I really wish Warner Bros. had released footage of their next Batman game, Arkham Knight, because I'd like you all to see what they're doing with the Batmobile. It's not quite what you'd expect, I don't think.
You can drive it, of course, which is a first for the Arkham series, screaming down the streets of Gotham to get to your next mission and hunt down another villain. That, you expected.
You can summon it at any moment with the press of a button as you would your horse in Red Dead Redemption.
You can eject out of it and switch into a glide or leap to the ground right into a fight.
You can stay in it, chase a car full of bad guys down Gotham City's streets and shoot the car to a standstill with "immobilizer rockets".
There will be some sort of progression with new gadgets becoming available for the Batmobile as players plunge deeper into the game.
And you can ram through stuff. Lots of stuff.
A few weeks since I saw a PC build of the fall 2014 game played in front of me by a man from development studio Rocksteady Games, that last detail is what sticks out in my memory. The Batmobile is something of a bulldozer, from what I've seen—a rocket-fueled, speed-limit-crushing bulldozer that players will be using to smash through concrete barriers, rip off the facades of buildings and pulverize trees, all in the name of catching the thugs and villains who are terrorizing an otherwise-evacuated Gotham City on the night the game takes place.
I talked about the Batmobile a bit recently with Dax Ginn, the ebullient marketing producer for the Arkham series' lead development studio Rocksteady. He zeroed in on what they're going for in this game with Batman's car and how they're not just trying to ape, say, a racing game.
"I think there are a lot of driving games where we could have kind of borrowed gameplay mechanics just because they're easy," he said. "For us, the focus was: 'What's the Batmobile all about? How do we make the experience feel really unique?' And so destruction is a big part of that—the power and speed of driving the Batmobile.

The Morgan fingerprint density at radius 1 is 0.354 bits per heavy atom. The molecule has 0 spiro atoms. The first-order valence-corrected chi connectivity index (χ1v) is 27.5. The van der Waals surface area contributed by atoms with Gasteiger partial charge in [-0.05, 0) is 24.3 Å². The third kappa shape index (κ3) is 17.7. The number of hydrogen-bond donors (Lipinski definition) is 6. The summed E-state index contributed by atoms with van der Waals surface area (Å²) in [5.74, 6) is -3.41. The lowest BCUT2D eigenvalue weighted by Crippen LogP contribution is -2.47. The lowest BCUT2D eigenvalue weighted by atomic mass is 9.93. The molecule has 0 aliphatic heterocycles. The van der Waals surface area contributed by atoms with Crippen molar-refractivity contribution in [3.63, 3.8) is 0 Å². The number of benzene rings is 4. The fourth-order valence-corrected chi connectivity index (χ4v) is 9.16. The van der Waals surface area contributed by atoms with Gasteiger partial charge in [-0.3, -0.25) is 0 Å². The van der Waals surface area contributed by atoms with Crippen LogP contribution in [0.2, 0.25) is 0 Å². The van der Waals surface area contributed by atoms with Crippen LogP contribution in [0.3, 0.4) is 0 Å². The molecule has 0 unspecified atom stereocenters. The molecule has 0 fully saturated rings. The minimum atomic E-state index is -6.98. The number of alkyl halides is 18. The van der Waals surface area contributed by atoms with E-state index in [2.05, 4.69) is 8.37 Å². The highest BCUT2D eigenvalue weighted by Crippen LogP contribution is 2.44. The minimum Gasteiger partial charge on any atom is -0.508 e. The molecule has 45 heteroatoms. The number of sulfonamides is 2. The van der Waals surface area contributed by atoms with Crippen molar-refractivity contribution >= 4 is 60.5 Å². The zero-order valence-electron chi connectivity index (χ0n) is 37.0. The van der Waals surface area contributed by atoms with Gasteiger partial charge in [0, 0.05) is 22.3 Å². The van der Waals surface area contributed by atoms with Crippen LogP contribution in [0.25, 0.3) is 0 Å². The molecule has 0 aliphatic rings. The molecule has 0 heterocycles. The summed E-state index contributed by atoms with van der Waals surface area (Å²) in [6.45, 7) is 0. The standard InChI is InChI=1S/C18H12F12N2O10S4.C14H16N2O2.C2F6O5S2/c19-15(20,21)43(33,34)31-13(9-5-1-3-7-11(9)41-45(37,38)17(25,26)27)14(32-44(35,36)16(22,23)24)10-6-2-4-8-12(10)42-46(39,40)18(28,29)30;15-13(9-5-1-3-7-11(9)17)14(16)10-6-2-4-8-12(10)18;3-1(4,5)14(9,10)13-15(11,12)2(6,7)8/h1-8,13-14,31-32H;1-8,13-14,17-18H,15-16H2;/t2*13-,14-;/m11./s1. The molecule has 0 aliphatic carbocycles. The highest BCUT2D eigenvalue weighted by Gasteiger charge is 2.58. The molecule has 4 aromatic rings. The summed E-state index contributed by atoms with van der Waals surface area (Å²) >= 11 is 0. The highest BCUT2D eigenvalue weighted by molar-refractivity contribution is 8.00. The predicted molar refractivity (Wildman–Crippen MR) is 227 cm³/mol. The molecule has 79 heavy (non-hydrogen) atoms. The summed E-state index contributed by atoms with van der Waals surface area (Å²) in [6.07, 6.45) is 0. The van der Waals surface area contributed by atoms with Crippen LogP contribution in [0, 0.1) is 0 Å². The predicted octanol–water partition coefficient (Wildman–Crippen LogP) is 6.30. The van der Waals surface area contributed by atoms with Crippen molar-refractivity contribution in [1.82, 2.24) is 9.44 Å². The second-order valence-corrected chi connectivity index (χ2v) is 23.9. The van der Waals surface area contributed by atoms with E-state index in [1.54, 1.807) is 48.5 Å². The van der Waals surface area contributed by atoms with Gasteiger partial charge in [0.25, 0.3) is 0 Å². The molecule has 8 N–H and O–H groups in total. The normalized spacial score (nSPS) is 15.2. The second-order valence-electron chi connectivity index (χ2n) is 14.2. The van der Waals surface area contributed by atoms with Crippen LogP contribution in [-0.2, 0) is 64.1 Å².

"We really were very concerned about the Batmobile experience feeling like a bolted on driving mode, and we did not want that. That would have been a real failure for us.
"So the integration that you saw between the functionality of the Batmobile and the abilities of Batman himself was really important to us, and we developed them early on. So [we have] the ejection—being able to use the speed of the Batmobile and translate that into Batman's movement and then calling the Batmobile back in—kind of splitting them up and then reuniting them in a seamless way....
Ginn: "It's really nice to be able to say, 'If you get turn slightly wrong as you're making a right turn and you're going to run into the side of the building, you're just going to rip that corner of the building off.'"
"The challenges around the city are laid out so that if you need to move along a flat plane, obviously the Batmobile is going to be the best way to do that, but there's a lot of gameplay that is set in the vertical plane, so you are encouraged by the nature of the city to leave the Batmobile. But you never need to feel like, 'Oh I need to remember where it is.'"
As I noted, the destruction stands out. There's more demolition-derby and bulldozing to this Batmobile than I'd anticipated. Ginn believes that'll please players and help them still feel like a superhero. "It's really nice to be able to say, 'If you get turn slightly wrong as you're making a right turn and you're going to run into the side of the building, you're just going to rip that corner of the building off,' rather than something that just stops the Batmobile, which totally kills the power fantasy of the Batmobile."
Ginn: "Batman's no-kill policy is pretty non-negotiable, whether he's driving or not."
One thing the Batmobile can't do?
"Batman's no-kill policy is pretty non-negotiable whether he's driving or not," Ginn said, when I asked if Batman can run over any of the thugs milling around in Gotham's streets. It sounds like they'll bail out of the way. "You would have seen thugs taking care of themselves," Ginn said. In addition: "The Batmobile is loaded up with a taser system, so, if any thugs come at the Batmobile when it's parked up, it will just taser them automatically and throw them away. And you would have seen it in our previous games that if there is a situation where the player would be able to lethally interact with someone, the game kind of reminds you that, 'Hey, look, you're Batman here, this is not just something you want to try and undermine. You need to be the Batman.' There are systems we have that encourage the player to take this seriously and behave the way Batman would."
It all looks rather cool and works so long as you subscribe to the idea of a Batman who's an aggressive hell-raiser. Think Frank Miller Dark Knight Returns Batman, basically. In fact, it looks good enough running at next-gen specs that I'd love to see it through Batman's eyes, so I asked Ginn if they're thinking about doing a cockpit view for the game. "Have you been sneaking around Rocksteady?" he asked me. "It's something we've been thinking about whether it would work," he said. "If it works really well, hopefully."
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